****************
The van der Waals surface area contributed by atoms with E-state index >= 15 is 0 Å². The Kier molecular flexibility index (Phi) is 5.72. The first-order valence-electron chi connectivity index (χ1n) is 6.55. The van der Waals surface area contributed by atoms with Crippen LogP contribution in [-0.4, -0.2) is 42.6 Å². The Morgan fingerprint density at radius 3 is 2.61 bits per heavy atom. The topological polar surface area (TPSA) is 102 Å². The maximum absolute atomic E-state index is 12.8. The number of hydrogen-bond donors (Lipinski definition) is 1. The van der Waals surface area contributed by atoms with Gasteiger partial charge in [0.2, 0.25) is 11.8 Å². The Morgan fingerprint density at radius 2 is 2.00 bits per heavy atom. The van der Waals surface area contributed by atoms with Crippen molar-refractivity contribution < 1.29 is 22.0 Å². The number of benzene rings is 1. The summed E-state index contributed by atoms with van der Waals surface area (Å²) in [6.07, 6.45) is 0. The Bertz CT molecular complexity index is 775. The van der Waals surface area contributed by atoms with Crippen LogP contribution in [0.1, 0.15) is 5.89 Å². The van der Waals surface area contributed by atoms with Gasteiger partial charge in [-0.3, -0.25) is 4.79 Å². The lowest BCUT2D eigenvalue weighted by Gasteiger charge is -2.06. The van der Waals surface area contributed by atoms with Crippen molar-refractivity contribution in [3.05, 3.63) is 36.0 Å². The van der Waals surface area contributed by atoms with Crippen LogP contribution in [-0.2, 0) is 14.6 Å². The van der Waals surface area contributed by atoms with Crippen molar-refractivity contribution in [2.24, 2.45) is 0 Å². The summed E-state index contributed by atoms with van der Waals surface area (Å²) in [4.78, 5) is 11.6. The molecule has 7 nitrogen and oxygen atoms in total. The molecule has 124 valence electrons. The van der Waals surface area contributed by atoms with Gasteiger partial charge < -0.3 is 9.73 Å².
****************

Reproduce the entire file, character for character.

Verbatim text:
The van der Waals surface area contributed by atoms with E-state index >= 15 is 0 Å². The Kier molecular flexibility index (Phi) is 5.72. The first-order valence-electron chi connectivity index (χ1n) is 6.55. The van der Waals surface area contributed by atoms with Crippen LogP contribution in [-0.4, -0.2) is 42.6 Å². The Morgan fingerprint density at radius 3 is 2.61 bits per heavy atom. The topological polar surface area (TPSA) is 102 Å². The maximum absolute atomic E-state index is 12.8. The number of hydrogen-bond donors (Lipinski definition) is 1. The van der Waals surface area contributed by atoms with Gasteiger partial charge in [0.2, 0.25) is 11.8 Å². The Morgan fingerprint density at radius 2 is 2.00 bits per heavy atom. The van der Waals surface area contributed by atoms with Crippen molar-refractivity contribution < 1.29 is 22.0 Å². The number of benzene rings is 1. The summed E-state index contributed by atoms with van der Waals surface area (Å²) in [6.07, 6.45) is 0. The Bertz CT molecular complexity index is 775. The van der Waals surface area contributed by atoms with Crippen LogP contribution in [0.1, 0.15) is 5.89 Å². The van der Waals surface area contributed by atoms with Gasteiger partial charge in [-0.3, -0.25) is 4.79 Å². The lowest BCUT2D eigenvalue weighted by Gasteiger charge is -2.06. The van der Waals surface area contributed by atoms with Crippen molar-refractivity contribution in [3.05, 3.63) is 36.0 Å². The van der Waals surface area contributed by atoms with Crippen LogP contribution in [-0.2, 0) is 14.6 Å². The van der Waals surface area contributed by atoms with Crippen molar-refractivity contribution in [2.24, 2.45) is 0 Å². The summed E-state index contributed by atoms with van der Waals surface area (Å²) in [4.78, 5) is 11.6. The molecule has 7 nitrogen and oxygen atoms in total. The molecule has 124 valence electrons. The van der Waals surface area contributed by atoms with Gasteiger partial charge < -0.3 is 9.73 Å².